http://samvak.tripod.com/faq50.html

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you give awful advice and y... (Below threshold)

April 13, 2012 1:29 PM | Posted by julie: | Reply

you give awful advice and your articles are so chauvinistic and counter productive. almost everything you right swings an unjustified hatred toward to all of mankind. shitty people is not a male or a female problem, it's a modern human problem. unfortunately, intelligent people get caught up in this shitty person epidemic and go to great lengths to behave exactly like an intelligent, mutant reincarnation of the problem that scarred them. people like you!

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you give awful advice and y... (Below threshold)

April 13, 2012 1:30 PM | Posted by julie: | Reply

you give awful advice and your articles are so chauvinistic and counter productive. almost everything you write swings an unjustified hatred toward to all of mankind. shitty people is not a male or a female problem, it's a modern human problem. unfortunately, intelligent people get caught up in this shitty person epidemic and go to great lengths to behave exactly like an intelligent, mutant reincarnation of the problem that scarred them. people like you!

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David Summers, a 37 year ol... (Below threshold)

June 8, 2012 12:53 AM | Posted by Leo Voisey: | Reply

David Summers, a 37 year old MS patient from Murfreesboro, Tennessee was a score of 8.0 on the Expanded Disability Status Scale (EDSS) when he had the Combination Liberation Therapy and Stem Cell Transplantation at CCSVI Clinic in March of 2012. Having been diagnosed in 1996 he had been in a wheelchair for the past decade without any sensation below the waist or use of his legs.
“It was late 2011 and I didn’t have much future to look forward to” says David. “My MS was getting more progressive and ravaging my body. I was diagnosed as an 8.0 on the EDSS scale; 1 being mild symptoms, 10 being death. There were many new lesions on my optic nerves, in my brain and on my spinal cord. My neurologist just told me: ‘be prepared to deteriorate’. I knew that he was telling me I didn’t have much time left, or at least not much with any quality.” David had previously sought out the liberation therapy in 2010 and had it done in a clinic in Duluth Georgia. “The Interventional Radiologist who did it told me that 50% of all MS patients who have the jugular vein-clearing therapy eventually restenose. I didn’t believe that would happen to me if I could get it done. But I have had MS for 16 years and apparently my veins were pretty twisted up”. Within 90 days, David’s veins had narrowed again, and worse, they were now blocked in even more places than before his procedure.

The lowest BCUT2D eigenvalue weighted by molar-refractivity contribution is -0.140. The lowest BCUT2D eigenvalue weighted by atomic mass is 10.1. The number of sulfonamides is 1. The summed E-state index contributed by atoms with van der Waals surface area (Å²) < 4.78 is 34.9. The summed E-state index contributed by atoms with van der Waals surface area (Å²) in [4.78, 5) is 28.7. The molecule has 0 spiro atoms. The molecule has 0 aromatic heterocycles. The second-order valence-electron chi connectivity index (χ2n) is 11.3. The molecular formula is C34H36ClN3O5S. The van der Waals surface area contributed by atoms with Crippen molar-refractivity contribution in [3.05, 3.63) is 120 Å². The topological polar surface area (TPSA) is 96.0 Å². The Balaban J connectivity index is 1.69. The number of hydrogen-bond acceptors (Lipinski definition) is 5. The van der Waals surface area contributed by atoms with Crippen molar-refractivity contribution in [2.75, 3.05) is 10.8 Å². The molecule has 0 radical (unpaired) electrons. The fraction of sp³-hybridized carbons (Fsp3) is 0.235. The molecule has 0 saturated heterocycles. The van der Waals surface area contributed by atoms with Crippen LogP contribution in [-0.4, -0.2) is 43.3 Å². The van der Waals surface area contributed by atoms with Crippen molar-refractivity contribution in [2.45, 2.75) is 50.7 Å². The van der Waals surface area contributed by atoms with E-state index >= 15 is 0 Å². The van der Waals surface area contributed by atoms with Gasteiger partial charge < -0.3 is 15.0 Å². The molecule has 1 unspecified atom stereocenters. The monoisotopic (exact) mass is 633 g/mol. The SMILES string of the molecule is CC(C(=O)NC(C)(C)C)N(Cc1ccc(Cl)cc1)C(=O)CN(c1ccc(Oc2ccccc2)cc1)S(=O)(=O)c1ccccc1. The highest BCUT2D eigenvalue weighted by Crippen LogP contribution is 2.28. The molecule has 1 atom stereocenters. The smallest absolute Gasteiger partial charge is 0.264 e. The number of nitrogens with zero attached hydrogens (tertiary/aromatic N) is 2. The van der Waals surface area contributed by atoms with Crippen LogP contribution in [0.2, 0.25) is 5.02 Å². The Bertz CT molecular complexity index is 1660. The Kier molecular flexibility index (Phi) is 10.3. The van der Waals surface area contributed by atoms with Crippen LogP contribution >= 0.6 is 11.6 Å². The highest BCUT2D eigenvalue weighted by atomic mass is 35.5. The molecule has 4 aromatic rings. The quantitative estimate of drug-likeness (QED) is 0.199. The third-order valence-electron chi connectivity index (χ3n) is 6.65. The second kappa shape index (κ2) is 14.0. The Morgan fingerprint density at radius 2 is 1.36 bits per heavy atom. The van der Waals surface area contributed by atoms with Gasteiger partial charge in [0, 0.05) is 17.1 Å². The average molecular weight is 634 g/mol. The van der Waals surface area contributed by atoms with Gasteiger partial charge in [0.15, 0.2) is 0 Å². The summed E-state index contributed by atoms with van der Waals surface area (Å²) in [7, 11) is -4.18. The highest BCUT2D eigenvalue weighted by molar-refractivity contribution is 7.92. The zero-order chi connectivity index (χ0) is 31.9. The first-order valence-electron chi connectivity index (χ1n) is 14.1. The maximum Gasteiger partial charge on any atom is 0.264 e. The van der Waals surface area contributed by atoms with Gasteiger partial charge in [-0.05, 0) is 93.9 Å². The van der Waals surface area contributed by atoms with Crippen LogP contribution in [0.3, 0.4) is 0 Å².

“I was so happy after my original procedure in 2010. I immediately lost all of the typical symptoms of MS. The cog fog disappeared, my speech came back, the vision in my right eye improved, I was able to regulate my body temperature again, and some of the sensation in my hands came back. But as much as I wanted to believe I felt something, there was nothing below the waist. I kind of knew that I wouldn’t get anything back in my legs. There was just way too much nerve damage now”. But any improvements felt by David lasted for just a few months.
After his relapse, David and his family were frustrated but undaunted. They had seen what opening the jugular veins could do to improve him. Because the veins had closed so quickly after his liberation procedure, they considered another clinic that advocated stent implants to keep the veins open, but upon doing their due diligence, they decided it was just too risky. They kept on searching the many CCSVI information sites that were cropping up on the Internet for something that offered more hope. Finding a suitable treatment, especially where there was no known cure for the disease was also a race against time. David was still suffering new attacks and was definitely deteriorating. Then David’s mother Janice began reading some patient blogs about a Clinic that was offering both the liberation therapy and adult autologous stem cell injections in a series of procedures during a hospital stay. “These patients were reporting a ‘full recovery’ of their neurodegenerative deficits” says Janice, “I hadn’t seen anything like that anywhere else”. She contacted CCSVI Clinic in late 2011 and after a succession of calls with the researchers and surgeons they decided in favor of the combination therapies.